1. Cognitive decline linked to vision loss

    What fading eyesight does to your brain

    It's the dementia risk factor that you can "see."

    Or, more accurately, NOT seeing is the risk factor -- because new research shows that if your eyesight starts to fade, your mind might not be far behind.

    Overall, vision loss -- especially with your distance vision -- will double or even TRIPLE your risk of cognitive struggles, including impairment, decline, and even dementia.

    That's bad news when you consider that vision loss is as common among seniors as gray hair and wrinkles.

    There are so many conditions that can steal your vision as you age, from plain old nearsightedness to cataracts, glaucoma, macular degeneration, retinopathy, and more.

    Even certain MEDS can cause your sight to fade.

    The new study finds that no matter the reason, if your distance vision drops below 20/40, you should watch out for the warning signs of cognitive decline -- because you're at risk.

    But it's also a little more complicated than just that one number alone.

    The REAL risk factor isn't just a certain degree of vision loss. It's how it affects your day-to-day living.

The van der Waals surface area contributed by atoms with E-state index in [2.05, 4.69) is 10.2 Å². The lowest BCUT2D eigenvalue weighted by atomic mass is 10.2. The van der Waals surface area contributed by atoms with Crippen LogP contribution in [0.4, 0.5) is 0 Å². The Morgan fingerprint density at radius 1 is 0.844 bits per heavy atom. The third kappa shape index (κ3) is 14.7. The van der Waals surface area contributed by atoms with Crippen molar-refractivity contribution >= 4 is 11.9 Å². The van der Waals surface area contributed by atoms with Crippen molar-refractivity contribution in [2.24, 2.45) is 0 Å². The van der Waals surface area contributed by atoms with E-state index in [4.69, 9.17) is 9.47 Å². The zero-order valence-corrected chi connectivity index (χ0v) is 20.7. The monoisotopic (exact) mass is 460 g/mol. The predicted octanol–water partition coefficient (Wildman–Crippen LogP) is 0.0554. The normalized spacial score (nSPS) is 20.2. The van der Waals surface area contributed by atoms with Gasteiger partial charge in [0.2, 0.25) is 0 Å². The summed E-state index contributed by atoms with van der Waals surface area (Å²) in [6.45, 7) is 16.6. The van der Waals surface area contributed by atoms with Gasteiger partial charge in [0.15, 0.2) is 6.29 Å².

Folks who believe their vision loss is causing struggles with everyday activity have the highest risk of suffering from cognitive decline and dementia.

    That's almost certainly a sign that the problem isn't simply vision loss by itself.

    It's uncorrected vision loss -- because if it were corrected, it wouldn't cause as many struggles with daily life.

    So why don't people get it taken care of?

    Some folks are too proud to wear glasses... some put off going to the eye doctor... and some are in denial.

    And some are just plain AFRAID of corrective actions, such as cataract surgery.

    Whatever the cause, the effect is the same: When your vision loss is so severe that it affects your day-to-day living, you end up losing more than your eyesight.

    A s vision problems stop you from getting out, y ou can lose your social connections, especially if they prevent you from driving.

    Everything from Bingo Night to coffee with friends to just being able to do your own shopping can plug you into the world around you and help keep your brain healthy as you get older.

    When those social connections get unplugged, your gray matter loses power and could eventually go dark, as the new study shows.

    Don't let your own eyesight fade. Take action to get it fixed ASAP, especially if the answer is something as simple as a new pair of glasses.

    Even conditions such as macular degeneration can be stopped if you take action now.

    I'll have more on a simple way to do just that coming up later today. Keep an eye out for this one!

  2. Fish oil and vitamin A can save your vision

    Some two million people around the world suffer from a serious degenerative eye disease that literally has no treatment at all beyond "cross your fingers and hope for the best."